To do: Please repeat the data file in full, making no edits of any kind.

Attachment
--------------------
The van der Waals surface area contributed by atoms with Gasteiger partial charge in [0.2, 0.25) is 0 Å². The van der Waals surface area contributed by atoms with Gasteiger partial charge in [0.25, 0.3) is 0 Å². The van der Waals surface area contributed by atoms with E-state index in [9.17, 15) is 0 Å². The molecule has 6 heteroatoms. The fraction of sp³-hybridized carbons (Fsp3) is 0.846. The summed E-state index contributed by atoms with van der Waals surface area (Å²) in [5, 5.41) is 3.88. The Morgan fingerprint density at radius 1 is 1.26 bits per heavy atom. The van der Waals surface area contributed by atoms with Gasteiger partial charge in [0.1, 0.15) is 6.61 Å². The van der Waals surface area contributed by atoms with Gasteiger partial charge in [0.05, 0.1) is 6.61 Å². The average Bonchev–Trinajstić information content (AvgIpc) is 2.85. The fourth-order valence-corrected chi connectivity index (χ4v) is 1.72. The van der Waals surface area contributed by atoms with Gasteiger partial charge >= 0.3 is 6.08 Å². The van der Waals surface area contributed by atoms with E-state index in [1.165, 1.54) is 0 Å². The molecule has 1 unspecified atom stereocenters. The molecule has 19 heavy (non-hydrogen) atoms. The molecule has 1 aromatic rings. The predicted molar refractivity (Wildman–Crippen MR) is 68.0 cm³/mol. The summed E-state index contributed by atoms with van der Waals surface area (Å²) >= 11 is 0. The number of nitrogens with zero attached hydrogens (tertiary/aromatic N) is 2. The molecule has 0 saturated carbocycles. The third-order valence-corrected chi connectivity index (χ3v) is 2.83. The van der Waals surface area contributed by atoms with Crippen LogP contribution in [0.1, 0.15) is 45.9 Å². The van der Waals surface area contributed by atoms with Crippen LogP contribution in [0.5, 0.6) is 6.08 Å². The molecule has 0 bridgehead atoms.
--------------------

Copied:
The van der Waals surface area contributed by atoms with Gasteiger partial charge in [0.2, 0.25) is 0 Å². The van der Waals surface area contributed by atoms with Gasteiger partial charge in [0.25, 0.3) is 0 Å². The van der Waals surface area contributed by atoms with E-state index in [9.17, 15) is 0 Å². The molecule has 6 heteroatoms. The fraction of sp³-hybridized carbons (Fsp3) is 0.846. The summed E-state index contributed by atoms with van der Waals surface area (Å²) in [5, 5.41) is 3.88. The Morgan fingerprint density at radius 1 is 1.26 bits per heavy atom. The van der Waals surface area contributed by atoms with Gasteiger partial charge in [0.1, 0.15) is 6.61 Å². The van der Waals surface area contributed by atoms with Gasteiger partial charge in [0.05, 0.1) is 6.61 Å². The average Bonchev–Trinajstić information content (AvgIpc) is 2.85. The fourth-order valence-corrected chi connectivity index (χ4v) is 1.72. The van der Waals surface area contributed by atoms with Gasteiger partial charge >= 0.3 is 6.08 Å². The van der Waals surface area contributed by atoms with E-state index in [1.165, 1.54) is 0 Å². The molecule has 1 unspecified atom stereocenters. The molecule has 19 heavy (non-hydrogen) atoms. The molecule has 1 aromatic rings. The predicted molar refractivity (Wildman–Crippen MR) is 68.0 cm³/mol. The summed E-state index contributed by atoms with van der Waals surface area (Å²) >= 11 is 0. The number of nitrogens with zero attached hydrogens (tertiary/aromatic N) is 2. The molecule has 0 saturated carbocycles. The third-order valence-corrected chi connectivity index (χ3v) is 2.83. The van der Waals surface area contributed by atoms with Crippen LogP contribution in [0.1, 0.15) is 45.9 Å². The van der Waals surface area contributed by atoms with Crippen LogP contribution in [0.5, 0.6) is 6.08 Å². The molecule has 0 bridgehead atoms.